Markus Mehr is often compared to and grouped in with ambient composers like Tim Hecker and Fennesz for his use of timbre, bass, and unusual sound sources. But his collected works—In, On, Lava, Hubble, and now, Off—display an artistry and forethought that are more unique than he gets credit for. He recognizes the power and emotion that can be conjured from a focused process and an immaculately dense sound. But he came to that conclusion independently, not as an imitator.
Off builds in intensity slowly over the course of its 42 minutes. Mostly, this consists of a steady drone of white noise and menacing bass rumbles. Above that, there are piano chords, hissing synths and non-sequitur electronic noise scattered around. I am always drawn to the contrasts of light and dark that seem inherent; the frigid atmospheres and distant whirrs, where subtle textures leave me unsettled and the pleasant moments stay grounded by their dissonant counterparts.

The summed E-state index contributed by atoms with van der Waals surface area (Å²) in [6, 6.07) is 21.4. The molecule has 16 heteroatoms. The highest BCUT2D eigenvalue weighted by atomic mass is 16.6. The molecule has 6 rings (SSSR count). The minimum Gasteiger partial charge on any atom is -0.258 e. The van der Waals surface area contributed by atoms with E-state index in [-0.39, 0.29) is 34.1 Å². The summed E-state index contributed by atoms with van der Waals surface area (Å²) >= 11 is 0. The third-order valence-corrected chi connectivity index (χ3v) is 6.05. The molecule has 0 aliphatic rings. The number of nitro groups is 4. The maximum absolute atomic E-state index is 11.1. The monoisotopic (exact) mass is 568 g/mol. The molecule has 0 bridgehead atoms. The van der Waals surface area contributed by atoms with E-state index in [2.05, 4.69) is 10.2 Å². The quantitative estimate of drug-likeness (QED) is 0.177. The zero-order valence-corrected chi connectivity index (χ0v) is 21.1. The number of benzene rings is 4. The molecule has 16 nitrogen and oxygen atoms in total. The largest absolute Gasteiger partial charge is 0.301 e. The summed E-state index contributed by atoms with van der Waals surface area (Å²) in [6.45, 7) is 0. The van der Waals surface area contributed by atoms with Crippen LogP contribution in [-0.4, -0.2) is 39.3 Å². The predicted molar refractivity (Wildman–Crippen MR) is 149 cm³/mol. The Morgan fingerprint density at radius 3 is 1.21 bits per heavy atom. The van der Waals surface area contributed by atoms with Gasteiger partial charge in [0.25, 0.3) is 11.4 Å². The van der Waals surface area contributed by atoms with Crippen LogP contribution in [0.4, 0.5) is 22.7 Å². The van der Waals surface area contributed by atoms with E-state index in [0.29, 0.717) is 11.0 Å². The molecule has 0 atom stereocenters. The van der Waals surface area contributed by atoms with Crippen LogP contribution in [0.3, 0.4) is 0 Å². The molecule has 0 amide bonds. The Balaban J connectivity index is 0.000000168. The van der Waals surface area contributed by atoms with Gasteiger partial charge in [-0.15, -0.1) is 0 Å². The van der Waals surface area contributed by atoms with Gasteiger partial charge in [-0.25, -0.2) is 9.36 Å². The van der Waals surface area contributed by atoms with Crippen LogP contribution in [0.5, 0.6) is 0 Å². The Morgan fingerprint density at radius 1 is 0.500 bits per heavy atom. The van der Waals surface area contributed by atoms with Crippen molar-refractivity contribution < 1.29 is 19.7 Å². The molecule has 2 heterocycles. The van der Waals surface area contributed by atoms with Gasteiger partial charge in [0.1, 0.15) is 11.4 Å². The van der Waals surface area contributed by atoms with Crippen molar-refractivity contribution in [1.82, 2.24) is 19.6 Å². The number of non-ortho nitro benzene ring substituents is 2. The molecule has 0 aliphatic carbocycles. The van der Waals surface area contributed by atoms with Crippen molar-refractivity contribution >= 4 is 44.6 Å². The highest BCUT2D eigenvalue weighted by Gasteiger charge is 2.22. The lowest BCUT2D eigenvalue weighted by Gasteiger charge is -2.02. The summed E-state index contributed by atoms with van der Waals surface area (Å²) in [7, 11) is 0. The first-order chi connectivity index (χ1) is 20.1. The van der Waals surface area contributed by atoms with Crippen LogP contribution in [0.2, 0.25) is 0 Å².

At the halfway mark, Mehr abandons a cacophony of wind and buzzing that has built up, leaving the piano and whirling drones alone for a few brief seconds. It feels like emerging from a tunnel only to find that I am driving into the path of a tornado. As it builds up into a storm of guitar feedback and reverb, I have forgotten about where the piece has begun, entranced instead by a tonal shift into some kind of hellish union of choir voices and endless noise. This slips in and out of focus as Off continues to evolve, often resolving nicely but easily tempted to return to a strange abyss.
Markus Mehr has crafted a sharply clever piece of music. It a evokes a presence that is rarely found; a balance between the ugly and the pretty where both can exist at once. I continue to be impressed by what Mehr is capable of.